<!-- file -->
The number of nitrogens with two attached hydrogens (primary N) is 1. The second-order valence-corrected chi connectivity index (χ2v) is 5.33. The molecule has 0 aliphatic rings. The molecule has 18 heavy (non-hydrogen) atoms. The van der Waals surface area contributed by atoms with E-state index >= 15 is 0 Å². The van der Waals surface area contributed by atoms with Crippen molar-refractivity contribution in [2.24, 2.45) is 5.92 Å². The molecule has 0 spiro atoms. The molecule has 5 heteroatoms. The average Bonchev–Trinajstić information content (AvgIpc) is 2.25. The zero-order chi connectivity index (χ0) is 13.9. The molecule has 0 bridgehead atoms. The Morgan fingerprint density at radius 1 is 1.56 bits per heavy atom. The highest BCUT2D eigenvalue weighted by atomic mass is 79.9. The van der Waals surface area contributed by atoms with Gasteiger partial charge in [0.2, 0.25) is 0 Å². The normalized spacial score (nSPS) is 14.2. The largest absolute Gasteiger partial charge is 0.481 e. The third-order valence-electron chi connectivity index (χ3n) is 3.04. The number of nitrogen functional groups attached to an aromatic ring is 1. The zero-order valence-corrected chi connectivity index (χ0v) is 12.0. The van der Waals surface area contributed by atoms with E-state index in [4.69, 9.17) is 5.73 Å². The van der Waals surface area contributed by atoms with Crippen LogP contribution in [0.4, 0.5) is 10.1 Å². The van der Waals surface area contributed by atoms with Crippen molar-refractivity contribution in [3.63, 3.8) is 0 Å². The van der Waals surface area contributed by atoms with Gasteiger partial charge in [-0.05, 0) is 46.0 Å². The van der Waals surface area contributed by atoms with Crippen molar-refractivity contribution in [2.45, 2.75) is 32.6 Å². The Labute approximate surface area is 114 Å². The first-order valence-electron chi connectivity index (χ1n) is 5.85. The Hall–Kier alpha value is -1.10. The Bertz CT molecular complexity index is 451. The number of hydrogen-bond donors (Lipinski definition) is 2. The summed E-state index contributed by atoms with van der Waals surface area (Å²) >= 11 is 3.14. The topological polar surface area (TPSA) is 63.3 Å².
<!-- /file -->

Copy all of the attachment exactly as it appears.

The number of nitrogens with two attached hydrogens (primary N) is 1. The second-order valence-corrected chi connectivity index (χ2v) is 5.33. The molecule has 0 aliphatic rings. The molecule has 18 heavy (non-hydrogen) atoms. The van der Waals surface area contributed by atoms with E-state index >= 15 is 0 Å². The van der Waals surface area contributed by atoms with Crippen molar-refractivity contribution in [2.24, 2.45) is 5.92 Å². The molecule has 0 spiro atoms. The molecule has 5 heteroatoms. The average Bonchev–Trinajstić information content (AvgIpc) is 2.25. The zero-order chi connectivity index (χ0) is 13.9. The molecule has 0 bridgehead atoms. The Morgan fingerprint density at radius 1 is 1.56 bits per heavy atom. The highest BCUT2D eigenvalue weighted by atomic mass is 79.9. The van der Waals surface area contributed by atoms with Gasteiger partial charge in [0.2, 0.25) is 0 Å². The normalized spacial score (nSPS) is 14.2. The largest absolute Gasteiger partial charge is 0.481 e. The third-order valence-electron chi connectivity index (χ3n) is 3.04. The number of nitrogen functional groups attached to an aromatic ring is 1. The zero-order valence-corrected chi connectivity index (χ0v) is 12.0. The van der Waals surface area contributed by atoms with E-state index in [4.69, 9.17) is 5.73 Å². The van der Waals surface area contributed by atoms with Crippen LogP contribution in [0.4, 0.5) is 10.1 Å². The van der Waals surface area contributed by atoms with Crippen molar-refractivity contribution in [3.63, 3.8) is 0 Å². The van der Waals surface area contributed by atoms with Gasteiger partial charge in [-0.05, 0) is 46.0 Å². The van der Waals surface area contributed by atoms with Crippen molar-refractivity contribution in [2.45, 2.75) is 32.6 Å². The Labute approximate surface area is 114 Å². The first-order valence-electron chi connectivity index (χ1n) is 5.85. The Hall–Kier alpha value is -1.10. The Bertz CT molecular complexity index is 451. The number of hydrogen-bond donors (Lipinski definition) is 2. The summed E-state index contributed by atoms with van der Waals surface area (Å²) >= 11 is 3.14. The topological polar surface area (TPSA) is 63.3 Å².